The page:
This essay was written by Brandon Monk.
Who: Without some restraint, I tend to devour books. Since starting this site I’ve managed to slow down, read with a pencil, and make notes. I’ve learned a lot from running the site. But, I wasn’t always that way. I went to law school and after law school I lost the ability to read for pleasure. So, my involvement with the site keeps me honest. It’s a way to be involved in the day-to-day conversation about books. I’m the founder-in-fact of the site, but the real contributions here have come from across the world. You’ll notice a revolving door of readers willing to share their experiences in an essay or comment here. For that, I am grateful. If you want to talk about a book you can always reach me at email@example.com.
What: I decided to start reading seriously about four years ago, not for school, not for work, but to expose myself to new ideas. Then I realized I actually liked reading. I want you to want to read as well. If you read this site looking for contradictions, you’re going to find them. That’s by design. I like to present multiple sides of the story. Further, the contributions on this site come from a number of regular readers–all across the world, in fact. What you’ll find is that to some of the hard questions about reading, there is no right answer, there is only the answer that works for you.
My suggestion is to read the content here and think about it. Do you agree? Do you disagree? Did you read the message and give it a fair chance? Do you understand the message? Does the message raise any questions? Ask as many questions as you can, but don’t read this site looking for some scientific or final logical argument about reading.
The only thing that matters to me is that you find what works for you.
I will not tell you what to read or walk you through Western Literature’s canonical works. I don’t prescribe reading. You should, instead, work through this site as a supplement while also reading for pleasure at your convenience.
Relax. There will be no tests.
Where: The location, readlearnwrite.com.
When: You should read something every day. Even if all you can spare is five minutes to read a short poem. Even if all you can find the time to do is read a children’s book to your kids before they go to sleep.
Why Read: You can read my reasons here.
I do not intend to go back and teach you how to read on this site. I will leave basic reading instruction to the educators with the proper credentials. Instead, I hope to go much deeper and teach you how to make reading a lifetime adventure.
A college degree used to mean reading competence. A college degree used to mean you could read any material for general readers and undertake independent research on almost any subject. What does a college degree mean today? I went to college. My professors exposed me to books I still consider favorites today. Even with those, though, we could only dig so deep.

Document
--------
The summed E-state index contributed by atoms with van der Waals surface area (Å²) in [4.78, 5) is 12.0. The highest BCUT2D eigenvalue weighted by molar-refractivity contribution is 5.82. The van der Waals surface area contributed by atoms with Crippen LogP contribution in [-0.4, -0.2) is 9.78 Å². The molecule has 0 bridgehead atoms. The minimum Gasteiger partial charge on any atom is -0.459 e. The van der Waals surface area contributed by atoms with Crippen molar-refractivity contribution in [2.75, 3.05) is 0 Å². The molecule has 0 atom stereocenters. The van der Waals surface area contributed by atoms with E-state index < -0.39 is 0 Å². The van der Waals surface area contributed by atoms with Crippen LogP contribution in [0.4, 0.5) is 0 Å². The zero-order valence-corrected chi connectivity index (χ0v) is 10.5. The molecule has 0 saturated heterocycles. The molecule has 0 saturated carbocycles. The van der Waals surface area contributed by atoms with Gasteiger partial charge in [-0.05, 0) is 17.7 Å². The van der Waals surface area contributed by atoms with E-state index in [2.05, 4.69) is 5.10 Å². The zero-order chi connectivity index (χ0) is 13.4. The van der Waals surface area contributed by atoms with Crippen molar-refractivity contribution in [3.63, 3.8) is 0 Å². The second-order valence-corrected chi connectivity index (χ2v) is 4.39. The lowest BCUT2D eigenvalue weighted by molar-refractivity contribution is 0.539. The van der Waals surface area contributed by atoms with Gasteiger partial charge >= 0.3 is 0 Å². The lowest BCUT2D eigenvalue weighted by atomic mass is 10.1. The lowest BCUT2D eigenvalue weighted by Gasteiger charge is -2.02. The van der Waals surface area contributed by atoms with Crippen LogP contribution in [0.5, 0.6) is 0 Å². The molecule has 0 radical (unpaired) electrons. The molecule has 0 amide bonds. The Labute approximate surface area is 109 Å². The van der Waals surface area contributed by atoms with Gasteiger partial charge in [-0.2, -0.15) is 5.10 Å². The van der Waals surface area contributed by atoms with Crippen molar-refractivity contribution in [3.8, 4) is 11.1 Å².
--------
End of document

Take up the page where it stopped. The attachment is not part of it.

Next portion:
No college reading program takes you far enough. The challenge renews each time you carry over concepts and compare different writers’ views on the same subject. Make your goal to continue in this way for life.
How: Start reading. You can incorporate the articles on this site into your reading. Keep reading. What might you like to read? Find a book to try out. The rules of adult life dictate you can read whatever you want, but if you have no place to start, these books (the following links are referral links and site gets a few pennies if you purchase these books using these links) helped me understand the art of reading. I owe these books gratitude:
1. Adler, Mortimer J., and Doren Charles. Van. How to Read a Book: the Classic Guide to Intelligent Reading. New York: Simon and Schuster, 1972. Print.
2. Aristotle, and D. W. Lucas. Poetics. Oxford: Clarendon P., 1972. Print.
3. Edmundson, Mark. Why Read? New York: Bloomsbury, 2004. Print.
4. Calvino, Italo. Why Read the Classics? London: Vintage, 2000. Print.
5. Sire, James W. How to Read Slowly: Reading for Comprehension. Wheaton, IL: H. Shaw, 1989. Print.
6. Bloom, Harold. How to Read and Why. New York: Touchstone, 2001. Print.
7. Bakewell, Sarah. How to Live, Or, a Life of Montaigne : in One Question and Twenty Attempts at an Answer. New York: Other, 2010. Print.
8. Prose, Francine. Reading Like a Writer: A Guide for People Who Loves Books and for Those Who Want to Write Them. New York, NY: Harperperennial, 2007. Print
9. Foster, Thomas C. How to Read Literature like a Professor: a Lively and Entertaining Guide to Reading between the Lines. New York: Harper, 2003. Print.
10. Zunshine, Lisa. Why We Read Fiction: Theory of Mind and the Novel. Columbus: Ohio State UP, 2006. Print.
11. Fish, Stanley Eugene. How to Write a Sentence: and How to Read One. New York: Harper, 2011. Print.
12. Culler, Jonathan D. Literary Theory. New York: Sterling, 2009. Print.
13. Ulin, David L. The Lost Art of Reading: Why Books Matter in a Distracted Time. Seattle, WA: Sasquatch, 2010. Print.
14. Jacobs, Alan. The Pleasures of Reading in an Age of Distraction. New York: Oxford UP, 2011. Print.
15. Manguel, Alberto. A Reader on Reading. New Haven, Conn.: Yale UP, 2010. Print.
16. Conroy, Pat, and Wendell Minor. My Reading Life. New York: Nan A. Telese, 2010. Print.
17. Bacon, Francis. Of Studies … San Francisco, 1928. Print.
18. Seneca, Lucius Annaeus., and Robin Campbell. Letters from a Stoic. Harmondsworth: Penguin, 1969. Print.
19. Dirda, Michael. Book by Book: Notes on Reading and Life. New York: Henry Holt, 2006. Print.
If you’re not satisfied with this list, email me at firstname.lastname@example.org and we’ll find something. Hell, I’ll even read it with you if you want.
Photo by Paul Jarvis.